A man was hired as an elementary school teacher in Baton Rouge. In filling out his job application, he answered “no” when asked if he had ever been convicted of a crime. The school conducted a background check; however, they allowed the man to begin teaching in the school. Parents became suspicious after their children complained that their new teacher talked to himself and when he wasn’t posting any grades. Weeks later (although the state police said it normally takes five to seven days, it took twenty-one in this case), the background check came in, showing that he had lied on the application (he had been convicted of multiple felonies and spent months in prison). He resigned the day the background check came in.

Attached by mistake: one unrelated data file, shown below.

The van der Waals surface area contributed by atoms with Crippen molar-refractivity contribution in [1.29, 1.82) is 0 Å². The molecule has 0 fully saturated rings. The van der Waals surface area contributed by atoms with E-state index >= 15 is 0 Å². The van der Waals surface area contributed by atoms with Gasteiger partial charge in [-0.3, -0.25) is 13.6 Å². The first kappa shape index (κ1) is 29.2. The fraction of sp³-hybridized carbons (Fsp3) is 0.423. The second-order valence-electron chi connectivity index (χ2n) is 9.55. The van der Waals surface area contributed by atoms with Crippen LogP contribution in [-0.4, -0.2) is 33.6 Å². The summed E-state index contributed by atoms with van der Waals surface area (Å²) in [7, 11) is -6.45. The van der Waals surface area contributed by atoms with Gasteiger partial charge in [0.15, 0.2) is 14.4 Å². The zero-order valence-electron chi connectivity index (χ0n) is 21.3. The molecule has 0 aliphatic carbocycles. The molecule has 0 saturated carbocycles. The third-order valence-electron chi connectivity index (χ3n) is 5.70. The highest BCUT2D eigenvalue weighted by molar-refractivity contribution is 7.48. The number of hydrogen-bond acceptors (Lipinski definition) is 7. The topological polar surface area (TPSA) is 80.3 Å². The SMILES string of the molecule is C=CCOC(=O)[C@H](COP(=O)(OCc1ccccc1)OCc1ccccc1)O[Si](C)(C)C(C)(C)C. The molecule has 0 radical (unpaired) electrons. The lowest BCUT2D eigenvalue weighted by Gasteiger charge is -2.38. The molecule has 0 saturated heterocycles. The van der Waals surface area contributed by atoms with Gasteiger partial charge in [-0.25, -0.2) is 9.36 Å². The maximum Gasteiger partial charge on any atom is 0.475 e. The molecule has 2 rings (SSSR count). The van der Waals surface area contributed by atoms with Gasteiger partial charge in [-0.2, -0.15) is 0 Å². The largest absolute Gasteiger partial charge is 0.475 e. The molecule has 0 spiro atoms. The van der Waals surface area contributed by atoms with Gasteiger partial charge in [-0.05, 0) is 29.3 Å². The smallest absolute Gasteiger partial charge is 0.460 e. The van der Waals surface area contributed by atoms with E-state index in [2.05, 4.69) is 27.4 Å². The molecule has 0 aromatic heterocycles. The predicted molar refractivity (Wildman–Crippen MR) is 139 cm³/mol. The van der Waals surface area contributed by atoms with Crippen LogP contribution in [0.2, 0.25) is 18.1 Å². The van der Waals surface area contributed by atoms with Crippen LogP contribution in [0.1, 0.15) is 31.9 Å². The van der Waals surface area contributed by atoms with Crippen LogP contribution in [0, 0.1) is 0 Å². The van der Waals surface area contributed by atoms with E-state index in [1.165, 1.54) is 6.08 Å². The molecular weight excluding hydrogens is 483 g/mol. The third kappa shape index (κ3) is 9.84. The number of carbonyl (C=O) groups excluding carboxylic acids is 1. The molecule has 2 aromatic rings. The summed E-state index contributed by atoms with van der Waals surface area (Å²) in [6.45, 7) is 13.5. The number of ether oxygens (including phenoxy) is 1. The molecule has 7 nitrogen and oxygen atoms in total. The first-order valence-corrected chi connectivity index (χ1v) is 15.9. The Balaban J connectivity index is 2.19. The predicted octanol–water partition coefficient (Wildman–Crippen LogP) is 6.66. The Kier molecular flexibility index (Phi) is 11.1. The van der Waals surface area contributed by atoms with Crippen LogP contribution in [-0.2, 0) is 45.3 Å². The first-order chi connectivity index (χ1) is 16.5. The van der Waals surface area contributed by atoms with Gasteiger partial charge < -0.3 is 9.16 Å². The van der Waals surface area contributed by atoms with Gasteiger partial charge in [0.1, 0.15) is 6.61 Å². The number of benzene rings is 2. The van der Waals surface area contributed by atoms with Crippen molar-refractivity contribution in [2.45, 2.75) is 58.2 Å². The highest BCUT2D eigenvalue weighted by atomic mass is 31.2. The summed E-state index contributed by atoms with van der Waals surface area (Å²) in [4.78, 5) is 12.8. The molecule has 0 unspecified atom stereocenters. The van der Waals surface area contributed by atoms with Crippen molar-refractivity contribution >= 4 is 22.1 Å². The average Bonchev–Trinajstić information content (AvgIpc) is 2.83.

At a private meeting, school leaders apologized for hiring a teacher without first waiting for the results of his background check, but noted that it had been a longstanding practice to do so. They also noted they are revising the district’s policy manual to remove the language that allows for conditional hiring before a background check is complete.
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Thankfully, this case did not end tragically, as in so many other situations. But again, it demonstrates the importance of employers knowing who they are hiring, particularly when they are working with a vulnerable group, such as children.
As always, we are here to help. Please contact us if you have any questions about your own background screening practices.
Image by The Advocate